Objective: This study aims to evaluate the changes in estimated glomerular filtration rate (eGFR) and glycosylated hemoglobin (HbA1c) together with waist-to-hip ratio (WHR) and body weight (BW) in Indian patients with type 2 diabetes (T2D) treated with once weekly dulaglutide in a real-world setting.

Methodology: Patients with inadequately controlled T2D (N = 41) from a tertiary care center in India were treated with once weekly dulaglutide as an add-on medication to oral antidiabetics (OADs) with or without insulin (mean eGFR [standard deviation [SD]]: 76.11 [20.23] mL/minute in patients with <120 mL/min/1.73 m2; mean HbA1c [SD]: 9.33 [1.18] %; mean WHR [SD]: 0.96 [0.06]; mean BW [SD]: 82.44 [14.55] kg; mean BMI [SD]: 31.19 [4.29] kg/m2). A total of 5 patients presented with glomerular hyperfiltration (eGFR>120 mL/min). Improvements in eGFR, HbA1c, WHR, and BW from baseline to 6-month follow-up were analyzed using paired t test.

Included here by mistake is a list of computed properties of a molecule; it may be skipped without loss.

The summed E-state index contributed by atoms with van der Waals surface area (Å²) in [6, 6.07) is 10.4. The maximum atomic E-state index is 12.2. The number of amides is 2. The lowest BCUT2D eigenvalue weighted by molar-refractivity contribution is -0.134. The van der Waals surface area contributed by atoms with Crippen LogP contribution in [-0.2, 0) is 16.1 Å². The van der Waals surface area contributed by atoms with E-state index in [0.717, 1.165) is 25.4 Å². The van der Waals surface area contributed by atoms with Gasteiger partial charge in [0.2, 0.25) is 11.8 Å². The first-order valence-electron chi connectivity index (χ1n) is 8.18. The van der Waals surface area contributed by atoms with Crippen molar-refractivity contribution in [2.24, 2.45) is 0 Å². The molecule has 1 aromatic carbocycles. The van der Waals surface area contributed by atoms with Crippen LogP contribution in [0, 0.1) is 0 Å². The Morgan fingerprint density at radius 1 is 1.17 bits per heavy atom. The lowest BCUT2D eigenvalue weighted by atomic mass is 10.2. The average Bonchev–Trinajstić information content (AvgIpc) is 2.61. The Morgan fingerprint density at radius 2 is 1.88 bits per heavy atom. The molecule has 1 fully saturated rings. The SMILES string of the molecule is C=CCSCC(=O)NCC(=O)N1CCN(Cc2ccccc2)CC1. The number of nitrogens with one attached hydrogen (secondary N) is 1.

Results: Follow-up of 6 months with dulaglutide therapy was associated with a significant increase (P<.001) in eGFR (for patients with baseline eGFR ≤120 mL/min) with a mean increase ± standard error of the mean (SEM) of 10.39 ± 1.58 mL/min. Moreover, patients with glomerular hyperfiltration demonstrated a reduction in eGFR with a mean reduction (MR) ± SEM of 37.20 ± 1.64 mL/minute that was statistically not significant. A significant reduction (P<.001) in HbA1c, 2.45 ± 0.11% was demonstrated. In addition, a significant reduction in WHR, BW, and BMI with MR ± SEM of 0.050 ± 0.004, 6.30 ± 0.39 kg, and 2.90 ± 0.22 kg/m2, respectively was demonstrated. Adverse events (AEs) reported include nausea (n = 9), loose stools (n = 2), and loss of appetite (n = 2) that were managed with probiotics and rabeprazole as required.

Conclusion: In a real-world setting, dulaglutide as add-on therapy was well tolerated and significantly improved renal function and glycemic control along with WHR and BW in Indian patients with T2D.


S.A. Patange: None.

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